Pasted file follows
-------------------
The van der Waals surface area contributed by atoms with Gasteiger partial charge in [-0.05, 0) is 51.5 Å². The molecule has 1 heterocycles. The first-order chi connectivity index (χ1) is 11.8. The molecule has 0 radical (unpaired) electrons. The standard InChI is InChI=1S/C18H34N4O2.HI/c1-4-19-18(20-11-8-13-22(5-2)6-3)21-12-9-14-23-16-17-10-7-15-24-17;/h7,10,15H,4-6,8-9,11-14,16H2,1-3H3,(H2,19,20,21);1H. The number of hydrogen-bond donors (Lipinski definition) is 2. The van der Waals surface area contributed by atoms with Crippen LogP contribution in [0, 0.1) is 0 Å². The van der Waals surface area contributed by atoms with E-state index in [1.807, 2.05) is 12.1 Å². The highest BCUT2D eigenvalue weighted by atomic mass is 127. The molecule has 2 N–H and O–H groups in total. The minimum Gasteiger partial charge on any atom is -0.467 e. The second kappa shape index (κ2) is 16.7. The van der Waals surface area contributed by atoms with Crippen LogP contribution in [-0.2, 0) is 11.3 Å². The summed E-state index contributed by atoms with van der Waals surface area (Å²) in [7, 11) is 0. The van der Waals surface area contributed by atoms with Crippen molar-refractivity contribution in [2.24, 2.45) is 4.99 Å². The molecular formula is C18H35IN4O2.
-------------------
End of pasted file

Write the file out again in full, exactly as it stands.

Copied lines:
The van der Waals surface area contributed by atoms with Gasteiger partial charge in [-0.05, 0) is 51.5 Å². The molecule has 1 heterocycles. The first-order chi connectivity index (χ1) is 11.8. The molecule has 0 radical (unpaired) electrons. The standard InChI is InChI=1S/C18H34N4O2.HI/c1-4-19-18(20-11-8-13-22(5-2)6-3)21-12-9-14-23-16-17-10-7-15-24-17;/h7,10,15H,4-6,8-9,11-14,16H2,1-3H3,(H2,19,20,21);1H. The number of hydrogen-bond donors (Lipinski definition) is 2. The van der Waals surface area contributed by atoms with Crippen LogP contribution in [0, 0.1) is 0 Å². The van der Waals surface area contributed by atoms with E-state index in [1.807, 2.05) is 12.1 Å². The highest BCUT2D eigenvalue weighted by atomic mass is 127. The molecule has 2 N–H and O–H groups in total. The minimum Gasteiger partial charge on any atom is -0.467 e. The second kappa shape index (κ2) is 16.7. The van der Waals surface area contributed by atoms with Crippen LogP contribution in [-0.2, 0) is 11.3 Å². The summed E-state index contributed by atoms with van der Waals surface area (Å²) in [7, 11) is 0. The van der Waals surface area contributed by atoms with Crippen molar-refractivity contribution in [2.24, 2.45) is 4.99 Å². The molecular formula is C18H35IN4O2.